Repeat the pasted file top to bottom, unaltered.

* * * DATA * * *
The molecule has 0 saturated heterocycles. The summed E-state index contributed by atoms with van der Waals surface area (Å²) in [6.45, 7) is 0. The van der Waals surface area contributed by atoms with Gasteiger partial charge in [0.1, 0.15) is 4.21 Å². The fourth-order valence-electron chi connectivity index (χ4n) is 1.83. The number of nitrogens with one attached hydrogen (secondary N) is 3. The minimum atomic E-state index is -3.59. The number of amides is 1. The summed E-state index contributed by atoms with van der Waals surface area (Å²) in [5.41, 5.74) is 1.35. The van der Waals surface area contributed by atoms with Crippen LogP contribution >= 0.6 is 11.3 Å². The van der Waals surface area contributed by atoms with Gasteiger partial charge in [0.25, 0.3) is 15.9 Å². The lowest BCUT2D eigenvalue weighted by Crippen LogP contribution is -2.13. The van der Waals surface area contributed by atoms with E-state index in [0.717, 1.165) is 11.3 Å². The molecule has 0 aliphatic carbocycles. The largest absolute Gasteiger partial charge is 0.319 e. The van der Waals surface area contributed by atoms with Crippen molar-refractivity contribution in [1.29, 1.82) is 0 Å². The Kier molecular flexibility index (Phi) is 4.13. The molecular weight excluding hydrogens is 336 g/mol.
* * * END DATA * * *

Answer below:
The molecule has 0 saturated heterocycles. The summed E-state index contributed by atoms with van der Waals surface area (Å²) in [6.45, 7) is 0. The van der Waals surface area contributed by atoms with Gasteiger partial charge in [0.1, 0.15) is 4.21 Å². The fourth-order valence-electron chi connectivity index (χ4n) is 1.83. The number of nitrogens with one attached hydrogen (secondary N) is 3. The minimum atomic E-state index is -3.59. The number of amides is 1. The summed E-state index contributed by atoms with van der Waals surface area (Å²) in [5.41, 5.74) is 1.35. The van der Waals surface area contributed by atoms with Crippen LogP contribution >= 0.6 is 11.3 Å². The van der Waals surface area contributed by atoms with Gasteiger partial charge in [0.25, 0.3) is 15.9 Å². The lowest BCUT2D eigenvalue weighted by Crippen LogP contribution is -2.13. The van der Waals surface area contributed by atoms with E-state index in [0.717, 1.165) is 11.3 Å². The molecule has 0 aliphatic carbocycles. The largest absolute Gasteiger partial charge is 0.319 e. The van der Waals surface area contributed by atoms with Crippen molar-refractivity contribution in [1.29, 1.82) is 0 Å². The Kier molecular flexibility index (Phi) is 4.13. The molecular weight excluding hydrogens is 336 g/mol.